# 3.1.4 Sorting Algorithms

## Table of Contents

## 1 Sorting Algorithms

### Learn It: What are Sorting Algorithms?

Sorting Algorithms are used to arrange data within a list into a defined order. Whether that be numerical order, alphabetical order or chronological order, ascending (A-Z) or descending (Z-A).

- When sorting data items it is essential to
`compare`

them with each other, so that they can be`put`

into the`correct order`

. - There may be millions of items of data to compare, so sorting
algorithms must carry out the task as efficiently as possible, so
as not to cause a
`bottleneck`

(*Another part of the program may not be able to run until the sorting has been carried out*).

- Searching and Sorting Algorithms are used in lots of programs to
make
`data easier`

to`access`

and`understand`

. - Computer game leader boards are
`sorted`

from the*highest*score to the*lowest*score to make it easy to find the winner and your position in the list.

Key Term - Compare: Assess how items of data are similar or different to each other, to help decide which order they should go in.

Key Term - Adjacent Items: Items of data that are next to each other.

- In the last topic we learned about searching algorithms and how they are used to search for data.
- In this topic we will look at sorting algorithms, there are many
different sorting algorithms, but we will only be looking at two of
them:
- Bubble Sort.
- Merge Sort.

## 2 Bubble Sort Algorithm

### Learn It: What is a Bubble Sort?

Bubble Sort - A bubble sort works by repeatedly going through the list to be sorted comparing each pair of adjacent elements. If the elements are in the wrong order they are swapped, if not, move on to the next pair.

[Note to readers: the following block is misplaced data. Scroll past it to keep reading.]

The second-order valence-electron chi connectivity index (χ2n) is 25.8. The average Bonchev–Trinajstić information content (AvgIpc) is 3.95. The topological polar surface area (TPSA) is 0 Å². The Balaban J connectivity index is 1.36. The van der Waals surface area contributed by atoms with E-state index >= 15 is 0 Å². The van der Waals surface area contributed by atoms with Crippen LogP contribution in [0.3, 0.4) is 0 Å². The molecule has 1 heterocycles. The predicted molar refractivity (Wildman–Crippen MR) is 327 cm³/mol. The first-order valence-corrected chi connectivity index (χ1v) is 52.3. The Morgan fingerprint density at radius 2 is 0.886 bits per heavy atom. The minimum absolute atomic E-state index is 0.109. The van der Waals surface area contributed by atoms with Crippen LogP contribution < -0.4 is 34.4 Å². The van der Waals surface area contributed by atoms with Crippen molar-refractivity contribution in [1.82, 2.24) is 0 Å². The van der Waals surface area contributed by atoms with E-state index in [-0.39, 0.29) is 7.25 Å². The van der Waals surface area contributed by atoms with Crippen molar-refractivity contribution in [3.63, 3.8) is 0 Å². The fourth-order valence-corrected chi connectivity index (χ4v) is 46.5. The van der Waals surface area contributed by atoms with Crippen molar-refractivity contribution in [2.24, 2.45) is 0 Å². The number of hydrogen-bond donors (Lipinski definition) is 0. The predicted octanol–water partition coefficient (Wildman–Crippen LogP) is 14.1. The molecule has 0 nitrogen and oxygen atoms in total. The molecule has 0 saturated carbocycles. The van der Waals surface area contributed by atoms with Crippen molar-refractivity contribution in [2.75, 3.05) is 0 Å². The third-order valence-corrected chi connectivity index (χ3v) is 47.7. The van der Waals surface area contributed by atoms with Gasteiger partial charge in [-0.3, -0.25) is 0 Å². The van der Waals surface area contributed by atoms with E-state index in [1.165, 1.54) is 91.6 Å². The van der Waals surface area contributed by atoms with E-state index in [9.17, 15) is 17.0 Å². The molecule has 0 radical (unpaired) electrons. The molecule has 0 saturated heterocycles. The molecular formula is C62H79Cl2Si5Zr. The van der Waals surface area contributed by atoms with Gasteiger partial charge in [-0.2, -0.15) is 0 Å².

**Bubble Sort Explained**

**Step 1:**Compare the first two items in the list. If they are in the correct order, leave them. If items are not in the correct order, swap them. In the example above '5' is larger than '1', so they need to be swapped.**Step 2:**Repeat the step 1 process for items '2' and '3' in the list. In the example above '5' is smaller than '6', so they do not need to be swapped.**Step 3:**Continue applying the step 1 process to the rest of the items in the list.- Once one pass is completed, repeat the process again and again until no swaps are required and all the numbers are in the correct order.
- A Bubble Sort is likely to require muliple passes through the list, so it can be inefficient and unsuitable for larger files.

**Bubble Sort Algorithm Video**

**Algorithm for a Bubble Sort**

- In this algorithm,
`number`

is in a`list`

holding nine numbers. - Each
`element`

of the list is referred to using an`index`

in square brackets. - In the list below, the first element of the list is '6' and is at
`index position [0]`

, and the last element of the list is '19' and is at`index position [8]`

.

- We use the flag variable to set
*False*at the beginning of each pass. As soon as a swap is made, the flag is set to*True*. - If a pass is completed without any swaps being made, the flag
remains
*Flase*and the*WHILE*loop ends. The sort is complete.

### Badge It: Bubble Sort Algorithm

**Silver**: Complete the Bubble Sort Algorithm shown in the Trinket
window below:

*Upload to Algorithms - Sorting Algorithms: Silver on BourneToLearn*

## 3 Merge Sort Algorithm

### Learn It: What is a Merge Sort?